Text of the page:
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47 Killed in Crash of Panama Airliner

June 08, 1992|From Times Wire Services

PANAMA CITY — The wreckage of a Panamanian airliner that vanished with 47 passengers and crew after taking off from Panama City was found Sunday near the Colombian border, an airline spokeswoman said. All aboard were killed.

The Boeing 737-200's fuselage was spotted in the Darien Pass with bodies and clothing strewn near the wreckage, said Grisilda Sullivan, a spokeswoman for Copa Airlines.

The wreckage was found near the rural town of Tucuti, about 50 miles from the Colombian border, by Panamanian and U.S. military search aircraft, Sullivan said.

She could not confirm radio reports that said there were indications the aircraft might have exploded before crashing.

The plane was carrying 35 Colombians; nine Panamanians, including seven crew members; two U.S. citizens, and an Italian. Names of the passengers and crew were withheld pending notification of next of kin.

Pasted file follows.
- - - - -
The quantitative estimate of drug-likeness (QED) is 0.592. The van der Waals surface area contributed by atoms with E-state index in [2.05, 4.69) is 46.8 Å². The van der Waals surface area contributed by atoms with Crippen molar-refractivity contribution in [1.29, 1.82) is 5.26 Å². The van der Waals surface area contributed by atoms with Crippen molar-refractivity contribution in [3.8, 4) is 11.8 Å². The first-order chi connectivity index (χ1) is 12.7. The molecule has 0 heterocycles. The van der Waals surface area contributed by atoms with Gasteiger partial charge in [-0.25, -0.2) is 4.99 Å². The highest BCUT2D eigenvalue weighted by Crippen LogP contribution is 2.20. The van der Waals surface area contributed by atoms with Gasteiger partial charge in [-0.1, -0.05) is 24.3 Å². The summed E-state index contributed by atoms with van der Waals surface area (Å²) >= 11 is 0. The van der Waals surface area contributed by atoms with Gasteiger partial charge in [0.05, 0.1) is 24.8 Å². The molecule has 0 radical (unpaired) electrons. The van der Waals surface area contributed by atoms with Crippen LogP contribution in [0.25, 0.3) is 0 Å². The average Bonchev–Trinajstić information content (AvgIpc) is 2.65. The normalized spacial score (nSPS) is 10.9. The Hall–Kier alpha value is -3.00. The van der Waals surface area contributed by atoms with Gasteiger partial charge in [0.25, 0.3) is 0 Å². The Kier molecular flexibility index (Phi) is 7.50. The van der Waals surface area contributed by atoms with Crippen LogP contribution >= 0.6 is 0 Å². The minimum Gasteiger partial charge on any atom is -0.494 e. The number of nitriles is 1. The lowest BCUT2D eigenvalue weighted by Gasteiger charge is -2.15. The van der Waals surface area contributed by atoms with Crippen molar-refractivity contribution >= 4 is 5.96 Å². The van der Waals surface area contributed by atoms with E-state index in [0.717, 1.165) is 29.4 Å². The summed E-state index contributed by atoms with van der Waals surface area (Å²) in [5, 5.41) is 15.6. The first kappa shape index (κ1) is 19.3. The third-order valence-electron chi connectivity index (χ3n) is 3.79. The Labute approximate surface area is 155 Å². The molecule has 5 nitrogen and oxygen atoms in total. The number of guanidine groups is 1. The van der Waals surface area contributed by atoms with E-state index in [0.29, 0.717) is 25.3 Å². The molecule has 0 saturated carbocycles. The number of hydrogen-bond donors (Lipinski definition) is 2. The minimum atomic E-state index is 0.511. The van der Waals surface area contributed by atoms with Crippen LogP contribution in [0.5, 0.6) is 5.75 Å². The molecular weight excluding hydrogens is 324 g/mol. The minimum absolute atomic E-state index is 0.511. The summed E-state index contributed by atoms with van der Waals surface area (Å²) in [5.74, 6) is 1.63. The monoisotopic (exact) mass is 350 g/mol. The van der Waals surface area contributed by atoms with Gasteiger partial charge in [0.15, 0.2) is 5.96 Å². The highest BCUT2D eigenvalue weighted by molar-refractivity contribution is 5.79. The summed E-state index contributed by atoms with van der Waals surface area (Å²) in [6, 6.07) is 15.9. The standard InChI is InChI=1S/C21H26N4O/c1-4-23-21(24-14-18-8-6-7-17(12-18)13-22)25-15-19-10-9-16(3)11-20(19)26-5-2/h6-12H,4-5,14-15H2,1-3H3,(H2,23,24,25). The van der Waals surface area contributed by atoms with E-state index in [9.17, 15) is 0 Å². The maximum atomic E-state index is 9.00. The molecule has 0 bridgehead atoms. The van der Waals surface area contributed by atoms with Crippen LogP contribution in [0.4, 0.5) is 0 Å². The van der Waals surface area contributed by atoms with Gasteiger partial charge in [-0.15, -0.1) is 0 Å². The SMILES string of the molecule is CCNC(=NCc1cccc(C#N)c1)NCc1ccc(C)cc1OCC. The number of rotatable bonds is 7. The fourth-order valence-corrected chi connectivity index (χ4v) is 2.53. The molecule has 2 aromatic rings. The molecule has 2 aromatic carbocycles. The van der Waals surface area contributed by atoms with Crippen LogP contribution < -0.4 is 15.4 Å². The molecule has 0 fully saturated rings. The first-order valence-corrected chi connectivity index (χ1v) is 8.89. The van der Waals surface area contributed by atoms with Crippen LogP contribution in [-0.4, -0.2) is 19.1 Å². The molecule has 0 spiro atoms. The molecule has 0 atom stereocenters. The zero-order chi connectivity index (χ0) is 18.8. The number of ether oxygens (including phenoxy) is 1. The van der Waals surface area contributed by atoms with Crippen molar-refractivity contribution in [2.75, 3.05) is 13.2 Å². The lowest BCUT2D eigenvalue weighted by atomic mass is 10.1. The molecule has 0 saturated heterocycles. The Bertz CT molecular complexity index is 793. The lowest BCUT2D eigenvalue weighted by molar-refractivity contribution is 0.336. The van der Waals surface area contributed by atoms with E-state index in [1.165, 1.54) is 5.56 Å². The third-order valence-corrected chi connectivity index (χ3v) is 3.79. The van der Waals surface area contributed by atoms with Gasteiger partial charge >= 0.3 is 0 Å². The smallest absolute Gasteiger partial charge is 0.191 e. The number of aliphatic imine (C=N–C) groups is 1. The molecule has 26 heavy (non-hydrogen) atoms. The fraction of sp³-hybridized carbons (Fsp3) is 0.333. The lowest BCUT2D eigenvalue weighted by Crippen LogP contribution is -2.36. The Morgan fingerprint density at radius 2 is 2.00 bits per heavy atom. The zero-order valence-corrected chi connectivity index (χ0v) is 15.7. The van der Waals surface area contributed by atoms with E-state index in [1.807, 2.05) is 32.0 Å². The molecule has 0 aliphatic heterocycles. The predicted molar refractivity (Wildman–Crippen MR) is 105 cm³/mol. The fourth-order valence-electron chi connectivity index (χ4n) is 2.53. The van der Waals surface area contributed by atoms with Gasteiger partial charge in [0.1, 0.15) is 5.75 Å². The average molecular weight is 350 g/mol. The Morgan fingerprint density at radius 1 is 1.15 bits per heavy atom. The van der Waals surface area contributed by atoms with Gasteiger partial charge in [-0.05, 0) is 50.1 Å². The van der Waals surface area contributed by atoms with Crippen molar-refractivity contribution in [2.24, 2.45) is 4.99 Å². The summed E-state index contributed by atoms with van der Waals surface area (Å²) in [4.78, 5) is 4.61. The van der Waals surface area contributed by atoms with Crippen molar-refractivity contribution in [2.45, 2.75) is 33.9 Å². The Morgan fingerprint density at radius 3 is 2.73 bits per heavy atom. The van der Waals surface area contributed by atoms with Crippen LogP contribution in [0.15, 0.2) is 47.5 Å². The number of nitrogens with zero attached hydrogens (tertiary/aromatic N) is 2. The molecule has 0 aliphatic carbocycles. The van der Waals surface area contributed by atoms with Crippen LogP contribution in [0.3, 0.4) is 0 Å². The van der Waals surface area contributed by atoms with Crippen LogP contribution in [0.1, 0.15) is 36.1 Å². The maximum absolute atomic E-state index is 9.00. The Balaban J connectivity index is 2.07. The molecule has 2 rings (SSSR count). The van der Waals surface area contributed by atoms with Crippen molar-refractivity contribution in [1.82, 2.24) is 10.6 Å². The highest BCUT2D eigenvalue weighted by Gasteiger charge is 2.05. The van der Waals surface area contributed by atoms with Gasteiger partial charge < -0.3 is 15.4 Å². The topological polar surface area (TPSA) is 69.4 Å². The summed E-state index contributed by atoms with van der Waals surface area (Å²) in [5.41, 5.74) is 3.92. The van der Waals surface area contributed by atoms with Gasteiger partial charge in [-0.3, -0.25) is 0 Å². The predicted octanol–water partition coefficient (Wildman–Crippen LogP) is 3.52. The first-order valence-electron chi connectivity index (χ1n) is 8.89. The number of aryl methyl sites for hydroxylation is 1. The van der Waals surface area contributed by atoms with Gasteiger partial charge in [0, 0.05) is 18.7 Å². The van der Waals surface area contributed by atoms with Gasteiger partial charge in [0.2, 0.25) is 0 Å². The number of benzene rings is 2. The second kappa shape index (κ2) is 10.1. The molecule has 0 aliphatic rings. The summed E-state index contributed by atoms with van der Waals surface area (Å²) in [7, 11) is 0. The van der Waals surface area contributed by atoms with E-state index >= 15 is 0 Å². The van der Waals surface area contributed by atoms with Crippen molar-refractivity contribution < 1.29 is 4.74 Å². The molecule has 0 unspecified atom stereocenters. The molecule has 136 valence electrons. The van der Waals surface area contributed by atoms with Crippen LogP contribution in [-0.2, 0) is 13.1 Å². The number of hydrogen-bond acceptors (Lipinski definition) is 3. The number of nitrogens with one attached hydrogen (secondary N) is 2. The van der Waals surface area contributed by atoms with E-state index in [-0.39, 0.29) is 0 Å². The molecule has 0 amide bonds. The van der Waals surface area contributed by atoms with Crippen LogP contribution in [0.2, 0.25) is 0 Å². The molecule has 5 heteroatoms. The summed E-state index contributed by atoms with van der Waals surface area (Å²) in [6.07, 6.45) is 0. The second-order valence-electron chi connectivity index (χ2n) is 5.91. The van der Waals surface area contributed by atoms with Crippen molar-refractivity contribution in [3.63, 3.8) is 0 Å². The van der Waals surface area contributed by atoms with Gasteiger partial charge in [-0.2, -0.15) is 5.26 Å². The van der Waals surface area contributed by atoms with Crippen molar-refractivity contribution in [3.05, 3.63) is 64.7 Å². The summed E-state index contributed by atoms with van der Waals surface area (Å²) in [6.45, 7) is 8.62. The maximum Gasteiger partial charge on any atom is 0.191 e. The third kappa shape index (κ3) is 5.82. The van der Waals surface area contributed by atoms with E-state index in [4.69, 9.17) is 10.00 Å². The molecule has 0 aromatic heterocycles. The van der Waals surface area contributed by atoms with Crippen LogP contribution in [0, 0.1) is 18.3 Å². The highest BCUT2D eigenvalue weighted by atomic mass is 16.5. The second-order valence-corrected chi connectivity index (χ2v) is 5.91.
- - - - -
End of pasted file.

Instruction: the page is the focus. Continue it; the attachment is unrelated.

Authorities said operations to recover the bodies were not expected to begin until today because night was falling and operations would be severely limited by the mountainous jungle around the crash site.

Copa Flight 201 was bound for the southwestern Colombian city of Cali on Saturday night when it disappeared from radar screens.

Panamanian authorities said the pilot had altered his route to avoid a thunderstorm but told air traffic controllers that everything was fine just two minutes before the plane vanished at 8:56 p.m. Saturday (6:56 p.m. PDT).

Sosimo Guardia, chief of Panama's civil aviation authority, said the plane's pilot changed his course to avoid the storm about 20 minutes after takeoff and then returned to his normal course.

Guardia said many of the passengers were businessmen from Cali. He denied Colombian radio reports that Indians in Panama's border province of Darien had heard an explosion Saturday night and then spotted wreckage of the airliner.

Asked about reports that the plane could have been hijacked, Guardia said he did not rule out any possibility but said it was unlikely.

Boeing said the 737-200 was delivered to Britannia, a charter aircraft company, in 1980 and that Copa was apparently leasing the plane from Britannia.

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